The King Browns, a very venomous, aggressive snake which was abundant in these area years ago, but since the cane toads the King Browns and many lizards and water goannas have been reported as nearly disappeared. Can’t say I’m too worried about the loss of the King Brown really they are one of the most venomous snakes in the world and at over 300km from a hospital your chance of surviving a bite from one is minimal. We also get a lot of smaller snakes, whip snakes, small children’s pythons, and tree snakes of bright striped colours.
The biggest problem with pythons is only at the house when they like to eat our chook eggs and small poultry if we have any. The biggest python we found was a massive black headed rock python that lived in a water hole and must have been close to 3m long, he was nearly 10cm in diameter. I would think the cane toads have affected and killed some of the very large old ones. We have come across some curled up and dead with no apparent injuries and have only thought old age or toads have poisoned them.
Funny little fellas these ducks, they appear in their hundreds once it starts to rain. We don’t eat any of the bird life, I think the Aboriginals do eat a few of these little guys, but to get a feed you’d need to grab a few they wouldn’t be real big once de-feathered. For all their numbers we have never found nests, a fairly shy little bird that will take off when frightened but very cute with their funny little wings plumes. They always remind me of the fancy hat fascinators women wear at the races with the elaborate way the feathers stick out.
Fish that we caught on a permanent water hole on our property. The aboriginals have caught a few really good size Barramundi at other waterholes, but we haven’t managed one of them yet. Always bit of a contest between the local aboriginal families and the fishing man in the family who can catch the biggest fish. We also have lots of turtles, bit of an aboriginal delicacy and favourite of the little kids to catch with other varieties of fresh water fish.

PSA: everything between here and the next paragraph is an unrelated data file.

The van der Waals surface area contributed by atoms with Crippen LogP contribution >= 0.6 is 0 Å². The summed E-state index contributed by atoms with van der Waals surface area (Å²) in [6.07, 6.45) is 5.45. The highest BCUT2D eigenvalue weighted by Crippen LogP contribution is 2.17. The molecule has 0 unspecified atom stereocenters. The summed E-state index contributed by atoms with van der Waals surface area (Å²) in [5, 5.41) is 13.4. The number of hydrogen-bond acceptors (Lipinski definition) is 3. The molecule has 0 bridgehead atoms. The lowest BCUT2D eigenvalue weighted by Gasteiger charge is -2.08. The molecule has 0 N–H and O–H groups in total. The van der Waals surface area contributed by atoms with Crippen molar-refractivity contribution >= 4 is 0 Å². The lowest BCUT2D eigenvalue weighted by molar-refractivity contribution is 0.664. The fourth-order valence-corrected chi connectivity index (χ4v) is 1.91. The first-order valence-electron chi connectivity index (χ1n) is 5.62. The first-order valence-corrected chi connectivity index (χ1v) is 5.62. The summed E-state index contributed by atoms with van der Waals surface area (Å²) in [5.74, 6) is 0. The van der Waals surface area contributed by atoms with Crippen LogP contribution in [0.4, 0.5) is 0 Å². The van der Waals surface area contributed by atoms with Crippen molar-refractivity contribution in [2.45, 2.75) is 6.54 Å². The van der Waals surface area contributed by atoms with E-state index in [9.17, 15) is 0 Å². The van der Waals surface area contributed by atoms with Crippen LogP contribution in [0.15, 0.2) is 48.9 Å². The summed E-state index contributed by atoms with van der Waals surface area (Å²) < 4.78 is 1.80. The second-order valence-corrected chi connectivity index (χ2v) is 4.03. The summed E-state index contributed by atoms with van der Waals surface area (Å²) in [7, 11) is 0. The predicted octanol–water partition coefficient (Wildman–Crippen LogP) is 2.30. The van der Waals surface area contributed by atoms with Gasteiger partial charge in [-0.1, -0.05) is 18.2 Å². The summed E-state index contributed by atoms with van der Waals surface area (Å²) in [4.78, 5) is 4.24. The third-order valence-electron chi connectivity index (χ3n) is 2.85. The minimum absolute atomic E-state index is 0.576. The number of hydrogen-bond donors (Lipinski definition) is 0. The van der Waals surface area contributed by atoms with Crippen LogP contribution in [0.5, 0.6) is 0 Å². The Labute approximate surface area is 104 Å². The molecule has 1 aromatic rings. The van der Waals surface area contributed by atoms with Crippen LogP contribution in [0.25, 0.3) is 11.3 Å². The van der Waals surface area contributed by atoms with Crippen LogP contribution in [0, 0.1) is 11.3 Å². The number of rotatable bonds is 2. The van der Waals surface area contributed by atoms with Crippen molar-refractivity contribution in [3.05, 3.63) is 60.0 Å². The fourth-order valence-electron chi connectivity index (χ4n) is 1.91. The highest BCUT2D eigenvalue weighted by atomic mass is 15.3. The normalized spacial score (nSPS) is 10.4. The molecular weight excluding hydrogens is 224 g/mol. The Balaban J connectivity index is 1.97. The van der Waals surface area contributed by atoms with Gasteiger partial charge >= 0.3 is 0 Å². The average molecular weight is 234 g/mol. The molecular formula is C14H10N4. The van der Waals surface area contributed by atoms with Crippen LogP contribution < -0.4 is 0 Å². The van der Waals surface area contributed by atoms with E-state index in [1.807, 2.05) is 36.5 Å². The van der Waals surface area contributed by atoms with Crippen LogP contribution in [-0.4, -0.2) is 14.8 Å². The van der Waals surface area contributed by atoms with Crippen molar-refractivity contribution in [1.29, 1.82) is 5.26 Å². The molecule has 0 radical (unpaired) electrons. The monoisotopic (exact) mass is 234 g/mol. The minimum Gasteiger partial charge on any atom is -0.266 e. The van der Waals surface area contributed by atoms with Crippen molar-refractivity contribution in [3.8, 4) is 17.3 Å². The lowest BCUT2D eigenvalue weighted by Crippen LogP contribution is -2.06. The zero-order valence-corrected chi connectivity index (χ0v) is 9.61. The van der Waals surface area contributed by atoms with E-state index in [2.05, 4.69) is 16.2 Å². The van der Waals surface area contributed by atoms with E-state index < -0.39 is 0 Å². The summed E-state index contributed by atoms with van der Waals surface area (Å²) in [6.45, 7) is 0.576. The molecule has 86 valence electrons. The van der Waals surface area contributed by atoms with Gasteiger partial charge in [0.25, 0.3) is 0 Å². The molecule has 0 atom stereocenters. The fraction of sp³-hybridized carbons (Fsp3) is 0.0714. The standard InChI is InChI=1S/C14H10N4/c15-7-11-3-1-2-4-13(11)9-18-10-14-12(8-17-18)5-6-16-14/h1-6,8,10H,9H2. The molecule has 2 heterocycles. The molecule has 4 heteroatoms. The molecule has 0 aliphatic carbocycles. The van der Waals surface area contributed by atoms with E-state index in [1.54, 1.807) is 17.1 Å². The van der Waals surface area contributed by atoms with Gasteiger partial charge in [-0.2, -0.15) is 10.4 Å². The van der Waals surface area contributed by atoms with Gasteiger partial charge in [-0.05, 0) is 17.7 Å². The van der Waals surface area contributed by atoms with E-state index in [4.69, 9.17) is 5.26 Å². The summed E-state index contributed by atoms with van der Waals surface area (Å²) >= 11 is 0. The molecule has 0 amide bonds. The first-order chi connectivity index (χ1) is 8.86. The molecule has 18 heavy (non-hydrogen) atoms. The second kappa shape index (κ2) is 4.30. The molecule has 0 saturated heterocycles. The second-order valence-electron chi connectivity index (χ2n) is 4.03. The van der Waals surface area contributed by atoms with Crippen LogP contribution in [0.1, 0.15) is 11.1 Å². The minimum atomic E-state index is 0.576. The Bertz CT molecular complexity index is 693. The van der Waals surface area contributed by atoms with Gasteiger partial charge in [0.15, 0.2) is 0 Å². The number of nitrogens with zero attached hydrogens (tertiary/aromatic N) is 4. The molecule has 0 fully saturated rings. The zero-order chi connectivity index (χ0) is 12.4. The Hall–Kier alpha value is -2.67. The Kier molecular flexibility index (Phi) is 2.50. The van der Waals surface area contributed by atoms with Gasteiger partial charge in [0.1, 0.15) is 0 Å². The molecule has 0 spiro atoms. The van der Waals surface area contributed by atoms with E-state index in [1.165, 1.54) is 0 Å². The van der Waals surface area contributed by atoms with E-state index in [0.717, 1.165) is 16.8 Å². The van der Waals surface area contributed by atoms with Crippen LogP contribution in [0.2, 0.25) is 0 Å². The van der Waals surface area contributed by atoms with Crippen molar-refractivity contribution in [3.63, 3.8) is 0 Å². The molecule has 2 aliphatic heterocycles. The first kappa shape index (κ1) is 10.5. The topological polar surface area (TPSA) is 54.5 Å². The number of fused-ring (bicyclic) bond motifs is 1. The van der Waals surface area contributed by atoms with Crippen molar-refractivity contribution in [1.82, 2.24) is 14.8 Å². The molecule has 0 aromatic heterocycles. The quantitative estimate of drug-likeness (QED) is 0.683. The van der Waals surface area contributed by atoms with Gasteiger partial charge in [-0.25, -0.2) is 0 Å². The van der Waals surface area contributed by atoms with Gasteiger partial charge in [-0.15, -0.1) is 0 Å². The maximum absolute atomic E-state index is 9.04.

These crocodiles are in every single permanent water hole we have. They are generally shy and less aggressive than their cousin the saltwater croc, who we also have. This was a mature fella who came over to investigate the fishing lure being thrown in. It was taken late in the dry and can only assume the feed sources at the site were very low. This area is rarely visited therefore the animals had no fear of investigating.
We occasionally see dead ones floating in the waterholes and not sure if this is a cane toad problem or from fighting with other crocs as some of the water holes have very high croc numbers. If we sit by a waterhole for a while it is quiet easy to see them pop their heads up for breathing and when not threatened many will do this at the same time just showing their snout and eyes. In this article it mentions that freshwater crocodiles show a strong tendency to stay and return to their original waterholes. We find smaller crocs on occasion in dams and spillways where they have been washed down from floodwaters from larger holes.
We tried to eat one once and it was a very oily meat, not very nice at all. I assume the aboriginals would have eaten them, maybe in particular the eggs after laying by the females. We have a very colourful Yellow Kapok tree that apparently when in flower indicates is the time when crocodiles lay their eggs and fruiting of the tree indicates the time to collect the eggs
Articles for this week will be:
1-Wild Wild Rivers – Explanation of site and formation of river systems.
2-Roller Coaster Seasons – Variances of the wet to the dry season in North Australia (today).
3-Strut your Stuff, The Animals – Native animals of the region.
4-Get tough or die, The Plants – Native plants of the region.
5-The Weird the wacky the wonderful – Oddities and incredible feats of nature.
6-The unwanted, often despised – The feral animals and weeds.
7-Monitoring sites – How producers can pro-actively record and assess their activities.